Texas A&M researchers are developing an ocean renewable energy station that could combine wind, wave, current and solar energy methods on a floating offshore platform.
With questions about the short- and long-term reliability and sustainability of Texas’ power grid, having alternate energy options is more vital than ever. And while many forms of renewable energy, such as solar and nuclear, call land their home, other methods — such as offshore wind farms, wave energy and current/tide energy — are taking to the seas to generate electricity.
Moo-Hyun Kim, Bauer Professor II in the Department of Ocean Engineering and director of the Ocean System Simulation and Control Lab, and his team of researchers at Texas A&M University believe the next generation of offshore energy lies in the development of a synergistic combination of several renewable energy production methods, set atop a floating offshore platform.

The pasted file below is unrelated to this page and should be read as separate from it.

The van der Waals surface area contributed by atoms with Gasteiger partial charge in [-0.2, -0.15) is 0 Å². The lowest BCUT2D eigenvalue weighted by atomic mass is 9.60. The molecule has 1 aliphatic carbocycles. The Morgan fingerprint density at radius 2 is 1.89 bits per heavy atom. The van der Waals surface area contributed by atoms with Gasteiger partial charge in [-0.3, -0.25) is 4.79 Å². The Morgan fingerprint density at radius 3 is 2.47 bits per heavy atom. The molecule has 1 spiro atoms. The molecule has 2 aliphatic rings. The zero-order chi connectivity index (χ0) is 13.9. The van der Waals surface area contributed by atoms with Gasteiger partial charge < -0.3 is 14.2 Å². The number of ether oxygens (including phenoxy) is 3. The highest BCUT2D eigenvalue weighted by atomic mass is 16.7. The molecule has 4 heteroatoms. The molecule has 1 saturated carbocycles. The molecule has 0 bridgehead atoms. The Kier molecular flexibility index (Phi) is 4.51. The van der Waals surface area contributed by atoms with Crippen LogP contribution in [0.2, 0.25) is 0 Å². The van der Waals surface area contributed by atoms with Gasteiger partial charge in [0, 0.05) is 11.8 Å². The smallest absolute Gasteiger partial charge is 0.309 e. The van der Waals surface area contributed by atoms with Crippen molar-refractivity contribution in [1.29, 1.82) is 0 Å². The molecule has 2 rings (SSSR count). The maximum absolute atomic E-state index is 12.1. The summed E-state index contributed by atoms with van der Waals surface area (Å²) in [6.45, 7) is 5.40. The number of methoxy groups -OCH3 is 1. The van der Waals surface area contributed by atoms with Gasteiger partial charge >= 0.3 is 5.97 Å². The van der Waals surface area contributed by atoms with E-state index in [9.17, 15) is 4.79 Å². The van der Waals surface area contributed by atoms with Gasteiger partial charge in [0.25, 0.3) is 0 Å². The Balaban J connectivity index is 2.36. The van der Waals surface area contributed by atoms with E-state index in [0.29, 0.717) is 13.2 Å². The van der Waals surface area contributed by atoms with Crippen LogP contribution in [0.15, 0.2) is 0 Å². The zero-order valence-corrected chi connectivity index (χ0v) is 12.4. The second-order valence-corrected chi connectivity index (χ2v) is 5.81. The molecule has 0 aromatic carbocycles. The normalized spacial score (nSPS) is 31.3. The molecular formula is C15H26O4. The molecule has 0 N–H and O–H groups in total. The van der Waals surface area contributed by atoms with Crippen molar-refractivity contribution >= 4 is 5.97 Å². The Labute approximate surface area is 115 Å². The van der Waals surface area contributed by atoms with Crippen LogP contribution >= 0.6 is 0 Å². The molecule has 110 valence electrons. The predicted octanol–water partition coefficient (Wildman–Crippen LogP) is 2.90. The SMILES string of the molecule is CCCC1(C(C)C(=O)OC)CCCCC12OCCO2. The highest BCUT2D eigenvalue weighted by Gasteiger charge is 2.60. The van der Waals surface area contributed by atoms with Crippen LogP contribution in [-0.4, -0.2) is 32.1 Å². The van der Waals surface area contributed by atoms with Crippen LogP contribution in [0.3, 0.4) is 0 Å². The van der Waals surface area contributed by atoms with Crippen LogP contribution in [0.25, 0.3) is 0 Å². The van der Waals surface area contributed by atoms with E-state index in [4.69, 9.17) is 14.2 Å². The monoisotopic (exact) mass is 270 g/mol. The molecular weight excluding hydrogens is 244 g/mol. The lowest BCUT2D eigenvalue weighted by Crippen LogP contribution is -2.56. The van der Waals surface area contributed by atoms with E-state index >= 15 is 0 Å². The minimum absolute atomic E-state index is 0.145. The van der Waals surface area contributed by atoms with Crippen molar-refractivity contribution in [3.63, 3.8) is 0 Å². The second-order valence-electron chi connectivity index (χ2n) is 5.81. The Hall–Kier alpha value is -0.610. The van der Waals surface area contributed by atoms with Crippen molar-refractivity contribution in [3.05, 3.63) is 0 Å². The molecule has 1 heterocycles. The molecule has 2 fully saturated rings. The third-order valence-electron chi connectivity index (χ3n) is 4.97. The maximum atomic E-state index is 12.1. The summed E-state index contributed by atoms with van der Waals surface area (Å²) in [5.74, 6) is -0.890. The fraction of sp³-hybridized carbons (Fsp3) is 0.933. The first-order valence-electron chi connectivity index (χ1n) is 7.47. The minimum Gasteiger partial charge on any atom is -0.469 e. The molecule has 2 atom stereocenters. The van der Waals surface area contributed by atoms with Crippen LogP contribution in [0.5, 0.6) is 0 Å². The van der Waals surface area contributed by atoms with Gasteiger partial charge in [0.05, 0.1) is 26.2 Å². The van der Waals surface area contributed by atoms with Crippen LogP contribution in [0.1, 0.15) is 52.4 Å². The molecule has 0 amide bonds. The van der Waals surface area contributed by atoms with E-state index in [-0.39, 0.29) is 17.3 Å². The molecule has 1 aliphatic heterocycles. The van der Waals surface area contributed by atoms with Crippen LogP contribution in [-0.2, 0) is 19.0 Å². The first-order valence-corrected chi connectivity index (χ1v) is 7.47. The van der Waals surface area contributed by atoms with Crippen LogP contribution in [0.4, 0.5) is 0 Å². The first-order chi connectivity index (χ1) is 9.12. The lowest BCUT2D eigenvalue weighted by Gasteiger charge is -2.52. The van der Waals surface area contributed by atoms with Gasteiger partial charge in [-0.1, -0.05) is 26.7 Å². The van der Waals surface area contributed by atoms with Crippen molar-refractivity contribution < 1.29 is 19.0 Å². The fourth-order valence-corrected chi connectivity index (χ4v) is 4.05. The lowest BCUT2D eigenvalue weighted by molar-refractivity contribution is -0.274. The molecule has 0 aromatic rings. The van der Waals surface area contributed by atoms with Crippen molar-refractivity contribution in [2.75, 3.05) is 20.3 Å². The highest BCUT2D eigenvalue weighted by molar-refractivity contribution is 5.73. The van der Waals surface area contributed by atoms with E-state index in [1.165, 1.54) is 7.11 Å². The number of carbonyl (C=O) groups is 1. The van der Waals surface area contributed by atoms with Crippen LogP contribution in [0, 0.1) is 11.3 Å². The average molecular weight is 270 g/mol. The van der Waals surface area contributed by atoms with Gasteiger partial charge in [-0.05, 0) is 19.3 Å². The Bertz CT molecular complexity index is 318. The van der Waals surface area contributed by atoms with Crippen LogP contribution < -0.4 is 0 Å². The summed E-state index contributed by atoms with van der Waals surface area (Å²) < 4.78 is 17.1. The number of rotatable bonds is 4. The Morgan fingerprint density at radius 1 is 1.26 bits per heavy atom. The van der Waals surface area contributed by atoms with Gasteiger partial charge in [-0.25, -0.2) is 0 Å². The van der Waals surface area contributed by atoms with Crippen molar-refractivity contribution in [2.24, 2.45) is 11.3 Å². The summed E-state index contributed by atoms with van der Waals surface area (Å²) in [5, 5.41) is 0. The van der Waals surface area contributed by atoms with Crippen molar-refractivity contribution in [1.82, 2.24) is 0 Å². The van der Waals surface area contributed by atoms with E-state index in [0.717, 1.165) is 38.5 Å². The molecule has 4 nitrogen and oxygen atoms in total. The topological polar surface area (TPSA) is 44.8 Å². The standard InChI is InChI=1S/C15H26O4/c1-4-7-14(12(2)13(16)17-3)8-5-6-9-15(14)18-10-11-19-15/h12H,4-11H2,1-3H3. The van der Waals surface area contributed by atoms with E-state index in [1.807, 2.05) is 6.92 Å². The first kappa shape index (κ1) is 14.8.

“Offshore renewable energy can directly power remote islands, numerous ocean platforms, electric boats, and underwater drones and vehicles, as well as ‘blue economy’ systems, such as marine aqua-culture, fish or macro algae farms,” Kim said. “It can also be combined with desalination plants and hydrogen factories.”
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